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A portal that allows drivers to upload dash cam footage of driving incidents for police investigation has saved 9,700 work days of processing time, it has been said.
According to dash cam firm Nextbase, which pioneered the not-for-profit National Dash Cam Safety Portal (NDCSP), 4,891 videos have been uploaded since its launch, which it says is equivalent to 68,474 hours of police time saved.
Of the videos uploaded - which can be from any brand of dash cam, not just Nextbase - 50% have led to incidents being investigated, and half of these have resulted in prosecutions, with outcomes ranging from out-of-court written warnings and penalty points to court cases and driving bans.
Nextbase director Richard Browning said: "A year on from launch, the endorsement of the NDCSP from our police partners - both in terms of efficiency of processing and the success in prosecuting dangerous driving - is very rewarding.
"Our mission in building the platform was to remove the most dangerous drivers from our roads and it sounds like that is happening, slowly but surely.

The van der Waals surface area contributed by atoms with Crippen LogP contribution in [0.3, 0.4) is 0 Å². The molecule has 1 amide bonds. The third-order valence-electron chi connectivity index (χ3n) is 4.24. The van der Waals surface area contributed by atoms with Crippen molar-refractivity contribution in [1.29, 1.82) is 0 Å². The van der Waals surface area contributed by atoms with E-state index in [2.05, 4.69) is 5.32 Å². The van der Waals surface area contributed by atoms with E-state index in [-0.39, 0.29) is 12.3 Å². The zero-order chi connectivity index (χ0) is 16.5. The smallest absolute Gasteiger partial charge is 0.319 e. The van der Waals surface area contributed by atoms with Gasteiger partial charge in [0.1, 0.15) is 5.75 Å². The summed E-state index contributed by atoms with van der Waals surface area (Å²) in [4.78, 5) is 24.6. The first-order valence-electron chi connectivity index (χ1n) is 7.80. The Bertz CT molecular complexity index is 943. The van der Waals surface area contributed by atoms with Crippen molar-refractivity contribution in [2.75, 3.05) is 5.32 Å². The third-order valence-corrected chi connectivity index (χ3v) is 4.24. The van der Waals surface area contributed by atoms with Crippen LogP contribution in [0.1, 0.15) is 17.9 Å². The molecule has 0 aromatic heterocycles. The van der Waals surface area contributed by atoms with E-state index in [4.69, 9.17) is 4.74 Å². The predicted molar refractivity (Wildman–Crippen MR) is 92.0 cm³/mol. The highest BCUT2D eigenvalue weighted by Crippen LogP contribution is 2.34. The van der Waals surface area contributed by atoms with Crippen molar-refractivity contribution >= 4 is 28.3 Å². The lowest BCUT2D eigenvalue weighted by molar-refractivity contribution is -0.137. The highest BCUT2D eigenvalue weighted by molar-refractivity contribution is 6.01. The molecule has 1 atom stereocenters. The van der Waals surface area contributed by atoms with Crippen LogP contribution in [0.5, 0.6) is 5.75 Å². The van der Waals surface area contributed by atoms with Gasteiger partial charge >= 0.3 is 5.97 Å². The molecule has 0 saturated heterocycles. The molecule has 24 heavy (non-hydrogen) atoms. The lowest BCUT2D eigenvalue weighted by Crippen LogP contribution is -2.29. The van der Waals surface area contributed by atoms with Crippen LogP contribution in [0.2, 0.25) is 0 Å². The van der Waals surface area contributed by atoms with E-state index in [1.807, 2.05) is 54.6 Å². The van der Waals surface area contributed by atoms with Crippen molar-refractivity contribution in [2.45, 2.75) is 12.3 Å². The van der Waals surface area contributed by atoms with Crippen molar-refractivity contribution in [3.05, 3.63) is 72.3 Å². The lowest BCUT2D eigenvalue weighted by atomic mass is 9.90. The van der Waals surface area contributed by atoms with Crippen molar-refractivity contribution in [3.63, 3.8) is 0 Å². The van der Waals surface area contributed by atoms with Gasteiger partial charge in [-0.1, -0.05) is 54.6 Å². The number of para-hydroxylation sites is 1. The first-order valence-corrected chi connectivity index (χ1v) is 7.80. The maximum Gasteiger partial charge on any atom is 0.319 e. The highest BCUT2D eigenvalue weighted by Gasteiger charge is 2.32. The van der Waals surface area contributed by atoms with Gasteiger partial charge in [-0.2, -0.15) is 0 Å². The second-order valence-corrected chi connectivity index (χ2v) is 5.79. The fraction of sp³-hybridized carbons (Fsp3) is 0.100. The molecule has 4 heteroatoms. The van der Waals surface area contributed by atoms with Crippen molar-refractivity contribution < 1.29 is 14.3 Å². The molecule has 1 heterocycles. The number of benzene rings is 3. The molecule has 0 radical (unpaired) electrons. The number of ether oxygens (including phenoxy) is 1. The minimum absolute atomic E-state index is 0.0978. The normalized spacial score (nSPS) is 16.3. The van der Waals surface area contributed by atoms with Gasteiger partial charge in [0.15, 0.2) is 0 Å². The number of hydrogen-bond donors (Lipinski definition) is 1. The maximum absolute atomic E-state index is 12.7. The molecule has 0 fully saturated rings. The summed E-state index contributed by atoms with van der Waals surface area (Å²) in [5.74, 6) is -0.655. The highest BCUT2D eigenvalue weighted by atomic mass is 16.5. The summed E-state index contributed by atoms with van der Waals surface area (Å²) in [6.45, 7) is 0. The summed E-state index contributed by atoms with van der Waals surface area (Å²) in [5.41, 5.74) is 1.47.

"The three million dash cams on UK roads are a powerful tool that can be used to deter road users from putting others at risk, provided the forces have the means to deal with the footage.
"That is now the case and we are confident the NDCSP continues to make our roads safer as more forces adopt the technology."
Neil Preston, head of communications at Northumbria Police, one of the latest forces to sign up to the platform, said: "The NDCSP reduces the demand on our communications centre by providing a quick and easy solution for the public to upload footage. The number of positive outcomes that we have seen as a direct result of these submissions is very high. The system continues to help us make our region a safer place for road users."